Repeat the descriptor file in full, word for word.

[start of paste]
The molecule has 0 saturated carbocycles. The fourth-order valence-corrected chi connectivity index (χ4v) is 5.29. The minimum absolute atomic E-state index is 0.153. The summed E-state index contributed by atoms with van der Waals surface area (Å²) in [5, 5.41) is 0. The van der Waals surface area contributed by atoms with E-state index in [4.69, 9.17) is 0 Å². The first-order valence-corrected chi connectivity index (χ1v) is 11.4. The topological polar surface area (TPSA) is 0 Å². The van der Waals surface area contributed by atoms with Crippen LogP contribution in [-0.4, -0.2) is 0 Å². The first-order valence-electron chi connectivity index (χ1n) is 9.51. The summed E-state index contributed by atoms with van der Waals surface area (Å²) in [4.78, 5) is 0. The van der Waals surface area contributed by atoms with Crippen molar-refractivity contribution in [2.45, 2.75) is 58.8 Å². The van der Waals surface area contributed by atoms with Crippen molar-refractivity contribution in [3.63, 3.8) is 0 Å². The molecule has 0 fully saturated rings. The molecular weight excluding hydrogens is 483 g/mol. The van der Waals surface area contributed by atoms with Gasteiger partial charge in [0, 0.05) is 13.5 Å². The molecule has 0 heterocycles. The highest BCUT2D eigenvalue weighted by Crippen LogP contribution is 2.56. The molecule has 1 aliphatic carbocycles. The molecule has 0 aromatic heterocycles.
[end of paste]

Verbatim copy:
The molecule has 0 saturated carbocycles. The fourth-order valence-corrected chi connectivity index (χ4v) is 5.29. The minimum absolute atomic E-state index is 0.153. The summed E-state index contributed by atoms with van der Waals surface area (Å²) in [5, 5.41) is 0. The van der Waals surface area contributed by atoms with E-state index in [4.69, 9.17) is 0 Å². The first-order valence-corrected chi connectivity index (χ1v) is 11.4. The topological polar surface area (TPSA) is 0 Å². The van der Waals surface area contributed by atoms with Crippen LogP contribution in [-0.4, -0.2) is 0 Å². The first-order valence-electron chi connectivity index (χ1n) is 9.51. The summed E-state index contributed by atoms with van der Waals surface area (Å²) in [4.78, 5) is 0. The van der Waals surface area contributed by atoms with Crippen molar-refractivity contribution in [2.45, 2.75) is 58.8 Å². The van der Waals surface area contributed by atoms with Crippen molar-refractivity contribution in [3.63, 3.8) is 0 Å². The molecule has 0 fully saturated rings. The molecular weight excluding hydrogens is 483 g/mol. The van der Waals surface area contributed by atoms with Gasteiger partial charge in [0, 0.05) is 13.5 Å². The molecule has 0 heterocycles. The highest BCUT2D eigenvalue weighted by Crippen LogP contribution is 2.56. The molecule has 1 aliphatic carbocycles. The molecule has 0 aromatic heterocycles.